The book’s chapter titles hint at the story Hall wants to tell: “Happiness,” “Potential,” “Intentions,” “Self-knowledge,” “Communication,” etc. The overall arc, of course, is on how to live a happy, contented and fulfilled life — one marked by what Aristotle called eudaimonia, his word for happiness.
It’s worth pointing out that to Aristotle, eudaimonia isn’t something you feel — it’s something you do. It involves the pursuit of the good in life, and it asks something of us: that we cultivate the virtues needed to pursue it.
The way I’ve always understood that — cultivating virtue, or trying to make myself better — has brought to mind things like industriousness, persistence, discipline, focus… in other words, things that sound like a real chore. (Sure, I admire those things from a distance… but do I really want to try to be disciplined and focused with everything I do? Is that even possible?)
Aristotle would tell us that’s not the lesson we should draw, at all. Instead, we ought to pay close attention to what we take pleasure in — the activities that consume us, the subjects that absorb our attention — as a signal of the direction in which to point our lives.
For me, what I care about isn’t that my son become good at basketball. (Unless that’s what he wants.) I only want him to believe he can, and not to doubt that he’s capable of anything he wants to try. As Hall writes, this shouldn’t be hard for parents to do:
“Exposing your child to many different stimuli and activities, while watching out for signs of an enthusiastic response, is not so very difficult. But it is amazing how few parents help their progeny identify their natural talent.
Among my own circles of often hyper-educated friends and colleagues in the chattering classes there are far too many parents who impose their own vision of the ideal career or lifestyle on their children. One imagined, on zero evidence, that his three-year-old son was destined to become a world-class solo pianist (ten years later the son refused to ever practice the instrument again). What the boy actually liked doing, it seemed to me, was cooking, camping and orienteering. Another acquaintance ignored her daughter’s passion for engineering and forced her to take literary subjects at school and university; she has ended up bitter and frustrated, but at least she gets to fix things now that she’s become a plumber.”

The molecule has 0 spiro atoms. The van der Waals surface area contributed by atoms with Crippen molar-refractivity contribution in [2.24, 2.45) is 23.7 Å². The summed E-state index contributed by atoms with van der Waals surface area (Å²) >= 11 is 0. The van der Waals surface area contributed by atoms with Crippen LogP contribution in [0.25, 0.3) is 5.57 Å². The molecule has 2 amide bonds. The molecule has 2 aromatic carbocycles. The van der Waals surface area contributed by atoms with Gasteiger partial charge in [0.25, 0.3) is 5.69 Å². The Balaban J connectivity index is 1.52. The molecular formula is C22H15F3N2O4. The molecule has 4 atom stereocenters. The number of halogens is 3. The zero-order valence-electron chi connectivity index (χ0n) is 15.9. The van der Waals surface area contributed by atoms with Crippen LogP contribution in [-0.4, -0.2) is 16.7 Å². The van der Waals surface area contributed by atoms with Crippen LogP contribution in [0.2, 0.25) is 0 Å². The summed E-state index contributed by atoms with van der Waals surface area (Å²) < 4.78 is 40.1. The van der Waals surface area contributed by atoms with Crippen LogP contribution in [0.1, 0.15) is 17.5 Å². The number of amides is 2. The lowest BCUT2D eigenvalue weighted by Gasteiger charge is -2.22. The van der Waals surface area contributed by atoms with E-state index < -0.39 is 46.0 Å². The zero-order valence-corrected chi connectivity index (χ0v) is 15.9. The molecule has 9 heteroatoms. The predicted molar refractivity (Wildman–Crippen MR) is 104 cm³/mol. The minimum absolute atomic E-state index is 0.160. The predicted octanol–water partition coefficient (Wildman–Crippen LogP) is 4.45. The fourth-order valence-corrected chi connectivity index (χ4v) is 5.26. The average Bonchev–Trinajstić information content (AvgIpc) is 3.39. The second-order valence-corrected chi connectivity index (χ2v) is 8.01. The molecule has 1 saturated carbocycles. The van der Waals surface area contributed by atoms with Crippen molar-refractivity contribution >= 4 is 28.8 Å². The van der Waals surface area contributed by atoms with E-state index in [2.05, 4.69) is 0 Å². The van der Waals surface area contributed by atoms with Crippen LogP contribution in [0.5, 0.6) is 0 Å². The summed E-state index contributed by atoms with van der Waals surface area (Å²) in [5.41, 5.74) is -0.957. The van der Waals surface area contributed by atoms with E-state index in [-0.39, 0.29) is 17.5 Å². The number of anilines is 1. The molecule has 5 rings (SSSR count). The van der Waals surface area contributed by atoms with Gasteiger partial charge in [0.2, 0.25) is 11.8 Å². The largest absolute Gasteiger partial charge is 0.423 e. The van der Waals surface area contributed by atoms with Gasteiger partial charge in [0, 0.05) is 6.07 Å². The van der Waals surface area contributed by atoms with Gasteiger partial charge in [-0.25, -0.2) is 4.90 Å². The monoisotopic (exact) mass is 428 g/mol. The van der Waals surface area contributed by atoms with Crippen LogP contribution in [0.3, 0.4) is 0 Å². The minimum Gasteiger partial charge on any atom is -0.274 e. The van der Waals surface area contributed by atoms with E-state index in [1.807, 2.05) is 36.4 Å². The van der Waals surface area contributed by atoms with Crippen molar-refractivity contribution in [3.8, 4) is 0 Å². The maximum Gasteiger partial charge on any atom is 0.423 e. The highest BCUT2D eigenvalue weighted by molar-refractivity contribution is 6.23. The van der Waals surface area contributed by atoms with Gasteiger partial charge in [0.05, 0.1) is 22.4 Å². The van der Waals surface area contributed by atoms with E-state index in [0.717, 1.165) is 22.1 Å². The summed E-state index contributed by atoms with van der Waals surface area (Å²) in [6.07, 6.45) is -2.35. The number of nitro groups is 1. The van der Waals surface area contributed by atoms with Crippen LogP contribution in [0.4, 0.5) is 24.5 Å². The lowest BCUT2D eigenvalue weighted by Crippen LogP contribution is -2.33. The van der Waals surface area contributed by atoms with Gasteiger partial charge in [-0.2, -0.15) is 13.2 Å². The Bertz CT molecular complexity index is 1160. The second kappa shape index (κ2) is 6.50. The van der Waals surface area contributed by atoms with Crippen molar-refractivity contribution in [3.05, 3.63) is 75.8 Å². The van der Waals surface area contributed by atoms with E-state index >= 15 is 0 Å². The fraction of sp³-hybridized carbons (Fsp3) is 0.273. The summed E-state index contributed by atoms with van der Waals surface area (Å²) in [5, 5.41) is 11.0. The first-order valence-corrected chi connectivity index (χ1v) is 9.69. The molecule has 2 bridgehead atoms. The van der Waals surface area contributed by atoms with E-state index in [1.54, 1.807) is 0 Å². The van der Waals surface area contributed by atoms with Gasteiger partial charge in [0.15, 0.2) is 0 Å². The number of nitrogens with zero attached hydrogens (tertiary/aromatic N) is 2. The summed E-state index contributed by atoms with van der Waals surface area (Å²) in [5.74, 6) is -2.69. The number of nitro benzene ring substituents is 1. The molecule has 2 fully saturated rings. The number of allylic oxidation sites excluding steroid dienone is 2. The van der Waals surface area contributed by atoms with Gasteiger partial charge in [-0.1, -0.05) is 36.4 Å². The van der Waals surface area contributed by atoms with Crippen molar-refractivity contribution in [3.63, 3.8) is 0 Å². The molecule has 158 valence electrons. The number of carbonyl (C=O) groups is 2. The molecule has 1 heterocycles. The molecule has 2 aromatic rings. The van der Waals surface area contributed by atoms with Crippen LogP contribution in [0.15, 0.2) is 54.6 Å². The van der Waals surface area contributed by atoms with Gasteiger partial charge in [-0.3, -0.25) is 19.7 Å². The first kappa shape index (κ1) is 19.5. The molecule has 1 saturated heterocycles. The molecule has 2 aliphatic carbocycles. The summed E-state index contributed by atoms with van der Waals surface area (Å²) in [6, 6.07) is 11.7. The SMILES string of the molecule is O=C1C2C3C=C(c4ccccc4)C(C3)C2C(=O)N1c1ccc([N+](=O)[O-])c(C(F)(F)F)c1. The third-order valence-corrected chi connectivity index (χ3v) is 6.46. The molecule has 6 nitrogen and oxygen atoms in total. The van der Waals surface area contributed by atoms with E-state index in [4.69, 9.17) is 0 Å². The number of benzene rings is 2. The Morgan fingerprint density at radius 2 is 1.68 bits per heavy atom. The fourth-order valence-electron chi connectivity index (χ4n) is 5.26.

That’s… exactly what I don’t want, of course!
It seems that introducing a child to a range of activities and interests, at levels that aren’t too difficult, is key. What’s interesting is, that works for exercise as well.
As I was writing this today, the latest issue of James Clear’s newsletter appeared in my inbox, with this quotation highlighted:
“Unfortunately, most on-ramps to exercise are at an intensity too high for previously-sedentary people to find them pleasurable. If people go to a fitness class, or focus on running a particular distance at a particular speed, they’ll likely miss the pleasure zone entirely.
Refocusing on exercising only for one’s own individual pleasure, as slowly as one prefers, and only at intensities that are pleasurable, is more likely to motivate repeat and habitual exercising. At that point, the enjoyment of exercise pleasure can build on itself, motivating longer and longer intervals of experiencing the pleasure.”
I hope I’m not connecting dots that aren’t actually there, but to me there’s a parallel between what Clear cites (from this article titled “Body Pleasure” by Sarah Perry) and what Aristotle gets at — we need to seek out activities that challenge us just enough, and not too much.
We’re surrounded by advertising that promotes running as something to be endured, something difficult and punishing — as a kind of penitence. But maybe… that doesn’t work? For most people, anyway.
Perry asks us to turn things around and look at exercise in the way Aristotle might ask us to, I think:
“If you believe that exercise is ‘moral’ in some sense — good for mental health or weight loss, perhaps — you may be better off forgetting what you think you know, and pursuing exercise only for the way it makes your body feel.”
Those sound like wise words to me 😉
As always, I hope you’ve had a great week so far! Keep in touch and let me know how your running/life is going — especially if you’re training for a race this spring!